We are now part of Blackrock Health, Ireland’s newest private hospital group. Click here to learn more

CEO Blog

Blackrock Clinic CEO Blog Forecasting the nation’s health – Collaborative Healthcare

Forecasting the nation’s health – Collaborative Healthcare

13th May 2022

The trajectory of novel technologies set to impact on the health industry is forecast, yet subject to ‘disruption’. As a Hi-Tech hospital Blackrock Clinic follows its course through our mission to innovate, deliver, and ultimately stand by the quality of our service.

We must remain open to technologies as they emerge, develop, become mature, along with those currently creating waves in the provision of healthcare.

‘Digital Health Garter Hype Cycle 2021.’ Price, L. (2021)

Infographics such as the ‘Digital Health Garter Hype Cycle’ (pictured) demonstrate the perceived evolution of tech innovation.

Disruption

Disruption can occur at any stage, driven by factors such as tech-breakthrough, changes in patient demographics, and recently, a pandemic.

What is emerging in healthcare today is a divergence of modalities, with novel-tech capabilities revolutionising the care pathways inside the hospital, whilst personal technology makes the home a viable environment for remote, or technology enabled care (TEC).

Managed with diligence, this ought to offer the flexibility we need to service a growing and ageing patient population.

Hospital – Novel tech

Novel technology using Artificial Intelligence (AI) with machine learning, and Augmented & Mixed Realities (AR) & (MR), are gathering pace within Hi-Tech hospital environments. Blackrock Clinic is already using:

  • A growing array of novel technology and tools in the cardiology Cath Lab

A recent first for Ireland is Adagio Healthcare’s iCLAS ablation system

  • Surgical Robots
Da Vinci Xi Surgical Robot

Currently home to two robots, our Da Vinci Xi is in use across many areas of specialty including weight loss and heart bypass surgery, with the Mako leading in orthopaedic joint replacement.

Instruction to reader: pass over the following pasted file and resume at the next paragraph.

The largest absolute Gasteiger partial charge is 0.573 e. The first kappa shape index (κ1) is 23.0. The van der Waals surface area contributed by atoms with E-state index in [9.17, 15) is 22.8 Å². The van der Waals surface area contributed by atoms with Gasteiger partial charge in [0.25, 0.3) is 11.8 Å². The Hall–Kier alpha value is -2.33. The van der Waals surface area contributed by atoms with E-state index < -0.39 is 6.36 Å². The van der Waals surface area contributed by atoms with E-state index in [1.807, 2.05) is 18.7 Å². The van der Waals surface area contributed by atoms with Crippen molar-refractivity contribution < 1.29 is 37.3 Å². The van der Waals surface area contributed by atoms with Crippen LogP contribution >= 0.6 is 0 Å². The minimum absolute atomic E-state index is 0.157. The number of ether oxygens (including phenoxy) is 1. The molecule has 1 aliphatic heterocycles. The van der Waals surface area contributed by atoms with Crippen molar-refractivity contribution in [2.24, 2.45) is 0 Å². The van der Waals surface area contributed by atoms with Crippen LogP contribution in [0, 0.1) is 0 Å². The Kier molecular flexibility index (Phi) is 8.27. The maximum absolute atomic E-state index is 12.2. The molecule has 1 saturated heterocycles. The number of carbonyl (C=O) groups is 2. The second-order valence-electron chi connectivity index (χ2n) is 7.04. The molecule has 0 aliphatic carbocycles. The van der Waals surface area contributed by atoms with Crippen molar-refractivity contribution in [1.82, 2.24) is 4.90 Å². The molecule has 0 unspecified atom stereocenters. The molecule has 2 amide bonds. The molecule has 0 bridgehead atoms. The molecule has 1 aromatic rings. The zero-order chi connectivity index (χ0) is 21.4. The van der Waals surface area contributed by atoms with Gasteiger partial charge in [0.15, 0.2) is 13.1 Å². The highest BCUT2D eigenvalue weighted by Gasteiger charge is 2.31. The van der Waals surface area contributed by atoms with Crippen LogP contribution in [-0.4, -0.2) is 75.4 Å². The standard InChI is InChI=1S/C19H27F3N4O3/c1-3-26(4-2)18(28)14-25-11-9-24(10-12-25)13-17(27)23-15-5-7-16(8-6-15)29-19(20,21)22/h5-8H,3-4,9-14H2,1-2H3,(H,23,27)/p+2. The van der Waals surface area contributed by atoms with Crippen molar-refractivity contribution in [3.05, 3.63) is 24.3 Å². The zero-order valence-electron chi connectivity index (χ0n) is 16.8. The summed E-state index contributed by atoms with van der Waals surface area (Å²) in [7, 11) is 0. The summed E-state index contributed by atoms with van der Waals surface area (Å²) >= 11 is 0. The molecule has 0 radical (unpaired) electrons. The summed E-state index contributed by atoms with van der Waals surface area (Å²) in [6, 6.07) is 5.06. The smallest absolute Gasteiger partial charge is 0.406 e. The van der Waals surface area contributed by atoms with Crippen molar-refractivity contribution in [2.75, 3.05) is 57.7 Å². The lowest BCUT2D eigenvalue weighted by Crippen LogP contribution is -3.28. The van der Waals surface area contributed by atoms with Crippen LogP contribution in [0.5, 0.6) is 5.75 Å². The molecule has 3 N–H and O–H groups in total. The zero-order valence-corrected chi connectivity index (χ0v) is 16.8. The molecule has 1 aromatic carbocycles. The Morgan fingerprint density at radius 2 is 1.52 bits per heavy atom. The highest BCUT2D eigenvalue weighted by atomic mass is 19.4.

• Real time and AR imaging (ultrasound and CT)

The Mako orthopaedic robot system uses AR scanning to begin the patient journey, giving the surgeon unique views of patient anatomy for customised surgical assessment and planning.

  • Robotic Process Automation

Through robotic process automation (automated data capture) such as the INOR, the knowledge base of surgical teams can be shared to accelerate learning on a national and global scale.

Technology Enabled Care (TEC)

Wearable Medical Devices

Opportunities for viable investment within the wearable medical device niche have attracted the giants: Google, Apple, IBM, Amazon and Meta. They are all working to win over user perception and gain the market lead, whilst their inclusion of healthcare professionals during design stages makes their products increasingly industry acceptable.

Our personal array of health wearables today includes:

  • Data collecting monitors for sports & fitness, sleep, vital signs, heart-rate etc.
  • Medical devices for the remote treatment of chronic diseases such as diabetes.

If the advancement of personalised healthcare was ever hampered by cost constraints, cumbersome hardware, or lack of consumer confidence, then these obstacles have gone.

True Value

The true value of these devices is in their smart capacity to link patients to their clinical teams, with uploaded data captured through bespoke Apps. This collaboration is facilitating new patient care pathways, with some worthy results. 

A 2015 trial¹ carried out in London saw a set of COPD patients treated by remote monitoring, and concluded the following:

  • 50% drop in hospital admissions
  • 12% drop in A&E attendances
  • 63% drop in hospital bed stays
  • 16-20% cost saving for patients with a previous hospital admission.

TEC pathways include:

  • Telecare: personal alarms etc.
  • Telehealth: computers, mobile devices etc. used to communicate / access / manage digital information and health care services remotely.
  • Telemedicine: Virtual consultations via video, smartphone etc.
  • mHealth: mobile health such as patient monitoring devices used for disease surveillance, treatment support, epidemic outbreak tracking (think the Covid Tracker app) and chronic disease management.
  • eHealth services: patient record systems sharing data and information through, or enhanced by the Internet and related technologies (think Healthmail and Healthlink).

Implications

TEC Implications for healthcare providers such as hospitals and GP practices are encouraging as less demand is placed on clinical resources. The move of healthcare spend beyond the hospital also impacts on third party industries such as Private Medical Insurance. Companies are responding with their own TEC contact points: ‘Digital Doctor’ from Irish Life Health; ‘GPLive’ from Laya, and ‘Online Doctor’ from VHI.

Novel technologies in healthcare are natural partners for surgeons and clinical teams who must make life changing decisions formed on the evidence of real time information.

And the whole point as summarised by Mr Niall Hogan, Orthopaedic Surgeon at Blackrock Clinic, is that we are witnessing a new era, where ‘patients will benefit from technological advances.’

  1. Taylor, K., n.d. Using medical health apps to support people to improve the management of COPD. [online] Www2.deloitte.com. Available at: <https://www2.deloitte.com/content/dam/Deloitte/uk/Documents/life-sciences-health-care/deloitte-uk-connected-health.pdf> [Accessed 15 March 2022].